American Journal of Respiratory and Critical Care Medicine

In patients with cystic fibrosis (CF), dehydration of airway secretions leads to a decrease in mucociliary clearance (MCC). We examined the acute effect of MCC of a single administration by aerosolization of hypertonic saline (7%) (HS), amiloride (0.3% in 0.12% NaCl) (AML) and a combination of AML and HS (AML + HS) in 12 patients with CF using a radioaerosol technique. Isotonic saline [0.9%] (IS) was used as a control solution. As both the AML and HS solutions induced cough in some patients, the last nine patients studied also underwent a cough clearance day. This was to eliminate the possible confounding effect of cough on MCC measurement. Patients ranged from 18 to 28 yr (mean +/- SD, 22 +/- 3) with an FEV1 of 27 to 112% predicted (61 +/- 30%). Following deposition of the radioaerosol, baseline clearance was assessed for 30 min. This was followed by a 30-min intervention period. Assessment of post-intervention clearance for a further 30 min was then performed. Comparison of the amount of radioaerosol cleared from the right lung was made at 60 min (%C60) and 90 min (%C90) using repeated measures ANOVA. The percent cleared at 60 and 90 min was significantly increased with HS (%C60 = 26.5%, %C90 = 29.4%) and the combination of AML + HS (%C60 = 23.1%, %C90 = 27.4%) compared with both IS (%C60 = 14.7%, %C90 = 17.5%) and COUGH (%C60 = 18.0%, %C90 = 19.5%), p < 0.01. Inhalation of hypertonic saline is a potentially useful treatment in patients with cystic fibrosis.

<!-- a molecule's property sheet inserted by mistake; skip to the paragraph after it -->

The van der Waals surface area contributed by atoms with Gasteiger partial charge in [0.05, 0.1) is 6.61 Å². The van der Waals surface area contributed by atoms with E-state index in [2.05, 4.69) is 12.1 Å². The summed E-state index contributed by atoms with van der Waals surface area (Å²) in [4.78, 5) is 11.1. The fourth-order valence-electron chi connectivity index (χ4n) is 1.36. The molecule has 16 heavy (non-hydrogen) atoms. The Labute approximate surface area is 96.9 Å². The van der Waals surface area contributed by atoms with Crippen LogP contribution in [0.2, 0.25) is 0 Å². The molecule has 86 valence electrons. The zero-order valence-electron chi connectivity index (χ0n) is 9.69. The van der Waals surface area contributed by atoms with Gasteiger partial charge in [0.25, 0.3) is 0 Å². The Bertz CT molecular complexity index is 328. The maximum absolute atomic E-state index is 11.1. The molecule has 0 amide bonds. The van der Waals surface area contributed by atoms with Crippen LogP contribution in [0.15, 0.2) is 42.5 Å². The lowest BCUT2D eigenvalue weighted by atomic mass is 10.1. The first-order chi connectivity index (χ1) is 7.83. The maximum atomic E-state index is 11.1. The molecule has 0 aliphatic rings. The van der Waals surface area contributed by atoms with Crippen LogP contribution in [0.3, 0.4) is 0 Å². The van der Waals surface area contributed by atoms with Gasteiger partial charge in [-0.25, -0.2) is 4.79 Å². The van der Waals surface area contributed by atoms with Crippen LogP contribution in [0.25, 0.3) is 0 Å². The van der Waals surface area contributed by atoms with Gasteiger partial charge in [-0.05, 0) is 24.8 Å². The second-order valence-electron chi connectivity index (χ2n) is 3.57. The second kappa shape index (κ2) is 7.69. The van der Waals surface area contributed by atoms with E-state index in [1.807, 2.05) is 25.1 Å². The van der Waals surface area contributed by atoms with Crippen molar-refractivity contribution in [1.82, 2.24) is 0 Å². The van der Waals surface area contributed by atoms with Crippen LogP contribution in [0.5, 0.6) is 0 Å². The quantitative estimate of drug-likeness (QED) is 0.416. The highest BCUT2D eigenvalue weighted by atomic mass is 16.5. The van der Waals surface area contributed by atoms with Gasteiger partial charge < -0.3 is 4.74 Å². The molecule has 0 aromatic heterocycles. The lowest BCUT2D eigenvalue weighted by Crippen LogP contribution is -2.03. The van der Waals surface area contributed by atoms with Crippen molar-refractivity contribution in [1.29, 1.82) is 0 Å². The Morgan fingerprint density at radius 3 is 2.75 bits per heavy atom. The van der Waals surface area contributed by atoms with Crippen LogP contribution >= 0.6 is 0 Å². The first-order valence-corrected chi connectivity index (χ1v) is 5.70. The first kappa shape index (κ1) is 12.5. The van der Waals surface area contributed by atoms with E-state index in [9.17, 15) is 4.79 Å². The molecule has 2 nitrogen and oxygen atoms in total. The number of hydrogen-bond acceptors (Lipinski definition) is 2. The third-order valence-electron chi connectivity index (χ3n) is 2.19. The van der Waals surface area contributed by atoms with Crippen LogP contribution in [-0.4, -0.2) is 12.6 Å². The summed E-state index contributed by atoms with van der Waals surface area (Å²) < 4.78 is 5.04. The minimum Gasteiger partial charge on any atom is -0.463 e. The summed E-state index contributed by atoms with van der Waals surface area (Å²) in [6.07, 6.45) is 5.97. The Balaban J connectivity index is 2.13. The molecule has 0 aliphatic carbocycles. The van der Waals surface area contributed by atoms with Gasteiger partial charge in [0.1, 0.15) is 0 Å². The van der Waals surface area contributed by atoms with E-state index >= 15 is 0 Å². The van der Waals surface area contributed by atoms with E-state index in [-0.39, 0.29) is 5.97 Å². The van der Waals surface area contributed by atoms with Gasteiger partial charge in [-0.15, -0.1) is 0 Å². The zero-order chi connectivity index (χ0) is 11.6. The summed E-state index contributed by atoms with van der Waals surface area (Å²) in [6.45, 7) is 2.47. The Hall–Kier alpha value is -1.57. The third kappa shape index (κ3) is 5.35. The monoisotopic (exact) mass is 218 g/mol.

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American Journal of Respiratory and Critical Care Medicine

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